That being said, I’m quite nosy and would love to know if you have a system that keeps you on track of your home organisation? Or do you wing it and do what needs doing at the time? Or are you quite strict with your schedule? A mix of all three?

Share your sage advice, folks. I’m always picking up juicy tidbits of wisdom from you!


5 Reasons to Delay Buying a Lounge


{via Pinterest – original source unknown}

Stop me if you’ve heard this one before.

You need something. So you go and buy it. It may not be exactly what you wanted, but it was convenient/affordable/on sale/offered to you/a one-off.

You live with this thing for a while. It does its job. But then it starts to annoy you. It really wasn’t what you wanted in the first place. And now that you’ve been living with it for a while, you remember why you wanted your original item.

So you live with it for a little longer, but eventually cave in and buy what you really wanted in the first place. Then you’re stuck with the interim thing as well as the end-thing. Clutter ensues.

Sound familiar?

Sparky and I used to be people who rushed into buying things. Sometimes we still are. For example, when we first got married and bought a house, we needed a lounge. So we bought one. It was fine, if not a little ugly. We could’ve found a nicer option in our price-range if we had been more persistent. Instead, we went to a big box store, bought a lounge and were done with it.

Now we have a perfectly functional lounge that I’m not willing to get rid of (wastefulness 101) but we don’t really like.

Fast forward. We’ve been in our new (old) house for over a year. We have another living space that needs a lounge. And yet still, we haven’t bought one. Why?

Well, I’m glad you asked.

Where we really used to worry:

  • what would people sit on?
  • what would people think?
  • that we were poor?
  • boring?
  • style-less?
  •  lazy?

Now we understand:

  1. people will sit at your dining table to chat – it’s hardly the end of the world
  2. who cares what people think about our lack of lounge? As the saying goes, “Those who matter don’t mind, and those wo mind don’t matter.”
  3.  the mantra of “buy once, buy well” rings very true to us. And we will buy a lounge, when we can afford a good quality piece that will last. And last and last and last.
  4. currently we’re not prepared to go into debt for something we don’t (truly) need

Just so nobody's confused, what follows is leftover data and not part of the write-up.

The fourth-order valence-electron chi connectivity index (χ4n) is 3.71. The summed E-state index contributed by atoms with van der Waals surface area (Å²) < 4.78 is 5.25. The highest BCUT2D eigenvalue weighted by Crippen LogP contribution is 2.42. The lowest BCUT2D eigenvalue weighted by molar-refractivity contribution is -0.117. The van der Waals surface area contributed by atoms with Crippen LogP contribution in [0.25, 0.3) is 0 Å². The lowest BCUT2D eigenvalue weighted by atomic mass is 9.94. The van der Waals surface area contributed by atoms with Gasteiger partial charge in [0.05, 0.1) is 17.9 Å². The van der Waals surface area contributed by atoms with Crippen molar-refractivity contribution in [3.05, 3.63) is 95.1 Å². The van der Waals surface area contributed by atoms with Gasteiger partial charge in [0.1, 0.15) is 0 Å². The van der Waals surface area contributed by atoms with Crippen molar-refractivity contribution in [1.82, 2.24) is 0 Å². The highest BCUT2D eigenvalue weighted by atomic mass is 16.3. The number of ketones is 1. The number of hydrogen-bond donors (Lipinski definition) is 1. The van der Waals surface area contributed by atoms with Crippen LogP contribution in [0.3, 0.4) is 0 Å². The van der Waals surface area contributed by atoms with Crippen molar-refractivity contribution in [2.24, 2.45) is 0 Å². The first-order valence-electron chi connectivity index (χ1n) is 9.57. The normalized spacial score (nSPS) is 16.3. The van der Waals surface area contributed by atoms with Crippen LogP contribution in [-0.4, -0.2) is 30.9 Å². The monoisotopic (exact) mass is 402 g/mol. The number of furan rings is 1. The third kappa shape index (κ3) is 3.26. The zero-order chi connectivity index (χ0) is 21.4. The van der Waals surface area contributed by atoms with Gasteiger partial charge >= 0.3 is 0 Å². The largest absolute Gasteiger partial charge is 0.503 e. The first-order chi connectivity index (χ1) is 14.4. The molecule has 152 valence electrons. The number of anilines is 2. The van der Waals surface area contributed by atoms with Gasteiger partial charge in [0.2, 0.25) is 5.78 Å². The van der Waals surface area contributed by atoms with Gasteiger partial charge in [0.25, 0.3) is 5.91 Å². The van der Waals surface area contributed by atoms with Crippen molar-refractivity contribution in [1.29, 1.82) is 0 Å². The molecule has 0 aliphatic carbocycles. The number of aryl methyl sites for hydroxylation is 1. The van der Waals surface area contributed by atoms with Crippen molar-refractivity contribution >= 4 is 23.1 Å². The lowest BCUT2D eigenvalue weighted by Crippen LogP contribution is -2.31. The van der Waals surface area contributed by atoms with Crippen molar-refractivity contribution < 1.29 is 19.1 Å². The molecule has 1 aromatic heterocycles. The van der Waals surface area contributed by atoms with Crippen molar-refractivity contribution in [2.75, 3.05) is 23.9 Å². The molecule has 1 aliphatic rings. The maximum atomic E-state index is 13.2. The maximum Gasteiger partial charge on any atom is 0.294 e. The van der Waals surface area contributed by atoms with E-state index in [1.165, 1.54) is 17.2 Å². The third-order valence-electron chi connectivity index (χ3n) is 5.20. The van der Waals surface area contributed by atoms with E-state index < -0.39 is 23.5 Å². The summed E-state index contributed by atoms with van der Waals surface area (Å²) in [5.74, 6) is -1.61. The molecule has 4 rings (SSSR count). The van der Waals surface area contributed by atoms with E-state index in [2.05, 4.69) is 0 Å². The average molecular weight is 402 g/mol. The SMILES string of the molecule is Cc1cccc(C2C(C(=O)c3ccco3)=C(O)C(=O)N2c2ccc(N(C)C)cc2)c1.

5. there are many benefits to slow decorating – we now understand our style and the flow of our home much more, meaning we’re far less likely to buy something we later regret

There’s so much to be gained by holding off on unnecessary purchases, that what used to feel like a sacrifice now feels like the best way to go about mindfully spending our money. Because we all want to save that where we can.

This idea works perfectly well for other, smaller purchases too:



Play Time: Water Play

Stinking hot summer days often mean cranky-head kids, cooped up inside for hours while the sun beats down.

This play-time activity (you can see the previous posts here) is great any time of the day if you have a shaded area in your backyard, or in the late afternoon if not.

Water play is basic and probably needs no introduction, but it’s usually the simplest activities that give our kids the most mileage. (Balloons and a cardboard box, anyone?)

You need:

  • water
  • hose/sprinkler
  • various buckets
  • cups, bowls, strainers etc


Let the kids have at it.

Simple is good.


Happy-Making: Be Kind (to Yourself)

{via My Little Buffalo on Etsy, via Pinterest}

Gratuitous personal note: It’s been a bit of a week here at Slow Your Home HQ. Long hours, teething babes, early starts. But the new year brought about new ways of thinking for us, and our new mantra is, “Be Kind to Yourself”.

It is physically impossible to do it all, and mentally irresponsible to try. Who loses out when you’re trying so hard to be everything to everyone?


And if you’re strung out, stressed out, checked out and phoning it in, everyone loses. No-one gets the best of you.

So this weekend, be kind to yourself. You’ll reap the benefits.


Additionally, here’s some incredible things to think on over the weekend:

Learn to Sit Alone, in an Empty Room {via Zen Habits}

Be Wonder-full {via Be More With Less}

An Incomplete List of Things to do Daily for Happiness and Health {via Gretchen Rubin}

{via Lyla and Blu via Pinterest}

Have a wonder-full weekend, folks. And let me know how you found it, being kind to yourself.